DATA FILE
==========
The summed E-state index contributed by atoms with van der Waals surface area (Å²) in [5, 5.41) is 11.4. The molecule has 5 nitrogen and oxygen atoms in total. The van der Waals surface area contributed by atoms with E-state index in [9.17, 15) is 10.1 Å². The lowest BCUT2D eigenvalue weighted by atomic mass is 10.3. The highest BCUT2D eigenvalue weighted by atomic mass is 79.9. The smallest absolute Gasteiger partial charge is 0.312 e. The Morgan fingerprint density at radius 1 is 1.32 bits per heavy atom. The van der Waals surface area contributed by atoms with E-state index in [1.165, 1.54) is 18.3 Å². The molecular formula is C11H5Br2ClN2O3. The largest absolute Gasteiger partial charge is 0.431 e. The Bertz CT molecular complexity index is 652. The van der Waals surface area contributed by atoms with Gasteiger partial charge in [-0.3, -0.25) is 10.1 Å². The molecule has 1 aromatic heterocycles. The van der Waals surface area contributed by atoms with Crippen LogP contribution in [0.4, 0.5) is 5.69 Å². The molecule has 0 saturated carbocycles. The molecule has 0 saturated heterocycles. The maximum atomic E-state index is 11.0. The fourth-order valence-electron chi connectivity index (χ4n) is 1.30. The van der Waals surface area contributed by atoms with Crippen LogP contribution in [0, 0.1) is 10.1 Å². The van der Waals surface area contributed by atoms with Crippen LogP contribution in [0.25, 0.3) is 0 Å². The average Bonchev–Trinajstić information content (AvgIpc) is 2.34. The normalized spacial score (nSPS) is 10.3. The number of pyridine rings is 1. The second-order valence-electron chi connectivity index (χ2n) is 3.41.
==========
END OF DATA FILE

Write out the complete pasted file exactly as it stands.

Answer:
The summed E-state index contributed by atoms with van der Waals surface area (Å²) in [5, 5.41) is 11.4. The molecule has 5 nitrogen and oxygen atoms in total. The van der Waals surface area contributed by atoms with E-state index in [9.17, 15) is 10.1 Å². The lowest BCUT2D eigenvalue weighted by atomic mass is 10.3. The highest BCUT2D eigenvalue weighted by atomic mass is 79.9. The smallest absolute Gasteiger partial charge is 0.312 e. The Morgan fingerprint density at radius 1 is 1.32 bits per heavy atom. The van der Waals surface area contributed by atoms with E-state index in [1.165, 1.54) is 18.3 Å². The molecular formula is C11H5Br2ClN2O3. The largest absolute Gasteiger partial charge is 0.431 e. The Bertz CT molecular complexity index is 652. The van der Waals surface area contributed by atoms with Gasteiger partial charge in [-0.3, -0.25) is 10.1 Å². The molecule has 1 aromatic heterocycles. The van der Waals surface area contributed by atoms with Crippen LogP contribution in [0.4, 0.5) is 5.69 Å². The molecule has 0 saturated carbocycles. The molecule has 0 saturated heterocycles. The maximum atomic E-state index is 11.0. The fourth-order valence-electron chi connectivity index (χ4n) is 1.30. The van der Waals surface area contributed by atoms with Crippen LogP contribution in [0, 0.1) is 10.1 Å². The van der Waals surface area contributed by atoms with Crippen LogP contribution in [0.25, 0.3) is 0 Å². The average Bonchev–Trinajstić information content (AvgIpc) is 2.34. The normalized spacial score (nSPS) is 10.3. The number of pyridine rings is 1. The second-order valence-electron chi connectivity index (χ2n) is 3.41.